The stock market is, by nature, somewhat capricious. But if a portion of your portfolio contains dividend-paying investments, you can expect that at least a portion of your returns will be more predictable than the day-to-day value of your stocks.
"Capital growth is not where it's going to be. We're only expecting 2 percent (gross domestic product) growth this year, and I don't see that changing over the next few years. Dividend income is where you have to focus," says Julie Murphy Casserly, CFP, founder and president of JMC Wealth Management in Chicago.
Dividend income is not insignificant. According to Standard & Poor's, dividends made up 42.54 percent of the annualized total return of the S&P 500 index from January 1926 through September 2011.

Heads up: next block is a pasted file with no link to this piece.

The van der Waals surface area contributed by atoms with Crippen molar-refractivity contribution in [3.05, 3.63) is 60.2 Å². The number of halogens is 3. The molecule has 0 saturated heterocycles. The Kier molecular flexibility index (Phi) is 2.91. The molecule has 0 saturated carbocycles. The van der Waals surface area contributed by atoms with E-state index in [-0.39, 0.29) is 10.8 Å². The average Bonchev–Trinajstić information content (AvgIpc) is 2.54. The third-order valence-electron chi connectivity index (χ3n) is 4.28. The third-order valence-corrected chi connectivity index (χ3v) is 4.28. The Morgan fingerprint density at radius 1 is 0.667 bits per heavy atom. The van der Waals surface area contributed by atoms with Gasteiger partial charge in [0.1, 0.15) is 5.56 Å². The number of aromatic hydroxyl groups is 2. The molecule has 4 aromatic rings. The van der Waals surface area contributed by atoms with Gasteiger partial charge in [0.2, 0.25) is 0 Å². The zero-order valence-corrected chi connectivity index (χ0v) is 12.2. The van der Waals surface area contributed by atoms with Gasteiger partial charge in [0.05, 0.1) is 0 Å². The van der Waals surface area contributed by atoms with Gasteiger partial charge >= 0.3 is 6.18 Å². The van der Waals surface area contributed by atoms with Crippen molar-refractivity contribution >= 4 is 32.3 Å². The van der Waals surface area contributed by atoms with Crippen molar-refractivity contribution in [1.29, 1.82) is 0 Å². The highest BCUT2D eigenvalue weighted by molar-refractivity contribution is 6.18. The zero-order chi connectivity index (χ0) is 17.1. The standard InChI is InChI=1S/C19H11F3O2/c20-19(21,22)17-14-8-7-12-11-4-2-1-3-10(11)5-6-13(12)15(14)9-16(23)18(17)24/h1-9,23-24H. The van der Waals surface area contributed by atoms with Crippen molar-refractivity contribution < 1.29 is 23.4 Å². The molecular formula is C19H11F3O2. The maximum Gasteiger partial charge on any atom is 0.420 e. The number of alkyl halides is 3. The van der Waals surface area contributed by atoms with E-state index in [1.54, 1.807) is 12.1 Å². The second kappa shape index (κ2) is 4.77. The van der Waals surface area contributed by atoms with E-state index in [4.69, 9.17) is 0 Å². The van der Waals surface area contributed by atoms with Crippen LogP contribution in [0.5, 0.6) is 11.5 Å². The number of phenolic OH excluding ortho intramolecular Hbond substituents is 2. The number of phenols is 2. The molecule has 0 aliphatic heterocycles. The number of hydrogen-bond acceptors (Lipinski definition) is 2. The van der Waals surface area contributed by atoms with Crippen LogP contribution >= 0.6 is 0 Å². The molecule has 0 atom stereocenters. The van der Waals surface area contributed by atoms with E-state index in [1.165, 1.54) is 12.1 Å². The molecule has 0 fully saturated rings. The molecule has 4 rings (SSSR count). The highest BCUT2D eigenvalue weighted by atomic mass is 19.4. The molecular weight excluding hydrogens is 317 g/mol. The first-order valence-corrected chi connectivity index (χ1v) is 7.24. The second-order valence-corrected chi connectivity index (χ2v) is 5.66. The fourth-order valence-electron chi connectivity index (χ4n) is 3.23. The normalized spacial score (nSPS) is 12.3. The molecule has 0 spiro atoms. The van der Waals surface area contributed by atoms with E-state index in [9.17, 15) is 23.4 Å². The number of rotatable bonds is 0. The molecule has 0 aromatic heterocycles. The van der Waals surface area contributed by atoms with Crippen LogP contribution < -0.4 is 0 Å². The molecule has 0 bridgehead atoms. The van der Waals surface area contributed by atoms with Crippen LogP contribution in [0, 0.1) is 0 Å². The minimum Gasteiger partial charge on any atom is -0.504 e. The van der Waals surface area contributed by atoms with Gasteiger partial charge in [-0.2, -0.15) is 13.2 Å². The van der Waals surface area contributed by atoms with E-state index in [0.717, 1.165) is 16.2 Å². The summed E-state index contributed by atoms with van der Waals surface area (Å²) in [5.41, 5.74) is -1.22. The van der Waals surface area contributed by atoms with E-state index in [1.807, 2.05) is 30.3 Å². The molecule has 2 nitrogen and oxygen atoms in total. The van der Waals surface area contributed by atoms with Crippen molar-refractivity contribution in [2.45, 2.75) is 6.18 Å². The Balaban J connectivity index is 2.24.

Standard & Poor's tracks companies on their S&P 500 that have increased dividends every year for 25 years. Known as the S&P 500 Dividend Aristocrats index, it's comprised of large-cap, blue-chip companies. The value of the stocks may fluctuate, but the dividend yields will likely continue.
"Global concerns and political nonsense aren't going away anytime soon, so grab as much yield as you can," says Robert Laura, president of Synergos Financial Group in Howell, Mich.
"Investors should buy companies that they like, use often and would recommend to others -- that pay a dividend above 2 percent since this is what the 10-year Treasury is basically paying," he says.
The dividend yield of the S&P 500 Dividend Aristocrats index is 2.82 percent.
-- Sheyna Steiner